By Anthony Crisp
What is the advantage for a law enforcement agency to allow a peace officer trainee to choose their field training officer in an effort pass the training program? As a result, what is the advantage for a law enforcement agency to allow a substandard-performing police officer trainee to pass the FTO Program?
I’ve been a FTO for 11 years. Previously I was an athletic coach and trainer for 15 years. In this setting, I adhered to a set of strict guidelines. During my training, I’ve had the luxury of exceptional classes and instructors. I am proud of my FTO position. I genuinely enjoy training entry level police officers how to succeed and stay safe.
Along my career path I’ve worked with many successful FTO graduates. I’ve also witnessed a growing number of trainees “slip through” the program, mostly by manipulating the rules.
Example of FTO Shopping
Subsequent to a successful police academy graduation, a trainee enters the post academy field training program. S/he reaches the fourth phase and shortly after quits in tears from an admitted lack of competence. At this point I felt that the Field Training Officer (FTO) AND the program supervisor would or should conclude that this career wasn’t for him/her.
After rethinking their career, the trainee returns in a day wanting another chance and another FTO. After disregarding the numerous concerns of the senior FTO, the management agrees. Management does this notwithstanding the documentation by the senior FTO of the numerous officer-safety errors and substandard performance. This was also observed during traffic stop training scenarios.
How long does an employer enable this officer? What’s the value to the agency? What’s the value to the other officers assigned to work with this new officer? In short, this decision is an insult to the FTO program. This profession is not like any other job; we’re talking about protecting lives.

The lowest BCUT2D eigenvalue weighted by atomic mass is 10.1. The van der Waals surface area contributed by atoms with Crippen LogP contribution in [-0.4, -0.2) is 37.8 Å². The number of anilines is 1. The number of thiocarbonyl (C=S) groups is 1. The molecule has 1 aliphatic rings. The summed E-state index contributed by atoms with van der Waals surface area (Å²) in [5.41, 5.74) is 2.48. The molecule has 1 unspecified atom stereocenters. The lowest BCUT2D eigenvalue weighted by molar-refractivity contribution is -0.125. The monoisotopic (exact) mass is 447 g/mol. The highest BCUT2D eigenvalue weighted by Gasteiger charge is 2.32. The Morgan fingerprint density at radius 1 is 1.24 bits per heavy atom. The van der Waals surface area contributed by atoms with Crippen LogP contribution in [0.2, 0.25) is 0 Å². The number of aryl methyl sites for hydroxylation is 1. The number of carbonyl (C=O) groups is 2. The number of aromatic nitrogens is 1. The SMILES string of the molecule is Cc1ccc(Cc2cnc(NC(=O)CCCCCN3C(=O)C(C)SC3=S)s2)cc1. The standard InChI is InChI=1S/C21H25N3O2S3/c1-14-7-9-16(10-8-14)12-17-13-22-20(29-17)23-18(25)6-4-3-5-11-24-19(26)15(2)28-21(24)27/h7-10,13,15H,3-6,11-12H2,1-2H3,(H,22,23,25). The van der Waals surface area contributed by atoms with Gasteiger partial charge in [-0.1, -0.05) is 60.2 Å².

It is my feeling that management just incurred major liability by allowing a trainee to re-enter the FTO program, let alone select another FTO. The question arises, who is in charge of training, the agency or the applicant officer?
The job of an FTO is rewarding in many ways. The main reason is that they will mold an unproven individual into a professional police officer. They teach the “rookies” how to make their community and/ or state safe for its citizens.
Without going into detail about the differences between the San Jose Model and the Public Safety Model, an unstructured program has no balance. The more that takes place outside of the structure, the more it becomes random and arbitrary.
An FTO program can’t be judged consistently when it is random and arbitrary. The more a program is outside structure, it becomes erratic and inconsistent — not to mention a liability issue for the state, county, or city.
A police officer’s value is based on their replace ability. If a police officer cannot do the job efficiently and effectively, another trained officer is in line to prove his worth. A trainee with consistently bad officer safety errors will eventually put other officers in danger. That’s the liability.